Alfalfa weevils can be problematic for producers, particularly in areas such as Kansas and Nebraska. Now, experts from the University of Nebraska-Lincoln Institute of Agriculture and Natural Resources are providing tips for planters who want to wrangle these pests before they wreak havoc on their crops.
The larvae of alfalfa weevils feed on first cutting alfalfa, according to the experts. The adults then thrive on the regrowth after the first cutting, making them an ongoing problem. Experts warn that now up through the next few weeks will be critical in terms of monitoring alfalfa weevils.
Although alfalfa weevil damage has been spotty in much of Nebraska over the past few growing seasons, the experts note that the potential for damage always exists. Those who are growing high-quality alfalfa will want to monitor their fields for weevils over the next couple of weeks for this reason.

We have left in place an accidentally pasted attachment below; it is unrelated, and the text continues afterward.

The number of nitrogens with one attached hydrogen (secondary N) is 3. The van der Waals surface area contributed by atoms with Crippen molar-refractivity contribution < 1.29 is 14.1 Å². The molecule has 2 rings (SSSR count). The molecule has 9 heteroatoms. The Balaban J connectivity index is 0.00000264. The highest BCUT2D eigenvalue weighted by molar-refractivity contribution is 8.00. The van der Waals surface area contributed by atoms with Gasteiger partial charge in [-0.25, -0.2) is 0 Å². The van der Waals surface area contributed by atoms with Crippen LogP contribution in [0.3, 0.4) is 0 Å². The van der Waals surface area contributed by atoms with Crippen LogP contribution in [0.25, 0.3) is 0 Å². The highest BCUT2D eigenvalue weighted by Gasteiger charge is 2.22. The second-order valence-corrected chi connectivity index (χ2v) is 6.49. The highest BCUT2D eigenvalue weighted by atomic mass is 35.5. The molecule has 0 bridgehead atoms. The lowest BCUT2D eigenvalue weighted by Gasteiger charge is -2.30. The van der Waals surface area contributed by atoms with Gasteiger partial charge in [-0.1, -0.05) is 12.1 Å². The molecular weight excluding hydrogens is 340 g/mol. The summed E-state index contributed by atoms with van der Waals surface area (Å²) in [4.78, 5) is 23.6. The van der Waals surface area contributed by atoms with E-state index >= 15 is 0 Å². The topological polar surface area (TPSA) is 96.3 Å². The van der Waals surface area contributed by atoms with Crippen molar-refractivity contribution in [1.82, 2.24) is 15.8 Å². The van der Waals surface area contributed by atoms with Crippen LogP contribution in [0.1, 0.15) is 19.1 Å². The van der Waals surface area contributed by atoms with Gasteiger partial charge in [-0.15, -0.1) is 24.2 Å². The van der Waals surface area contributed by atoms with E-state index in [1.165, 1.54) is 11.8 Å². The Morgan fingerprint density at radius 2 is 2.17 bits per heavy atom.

Once the alfalfa is high enough to use a sweep net, the experts recommend taking a sample to establish whether weevils are present. If they are, producers should randomly select at least five sampling sites across their entire field. At each site, they can gently pick or cut at least 10 alfalfa stems at ground level, and then shake the larvae off the stems into a bucket. Once they count the number of larvae per stem, they can determine the average and take appropriate action.
Treatment care costs per acre will vary, according to the experts, and the treatment itself will depend on the number of larvae in the area. Insecticides may need to be used if the alfalfa has already reached a mid-vegetative state.
For more information on next steps and other tips from the experts, visit the CropWatch site on the UNL website.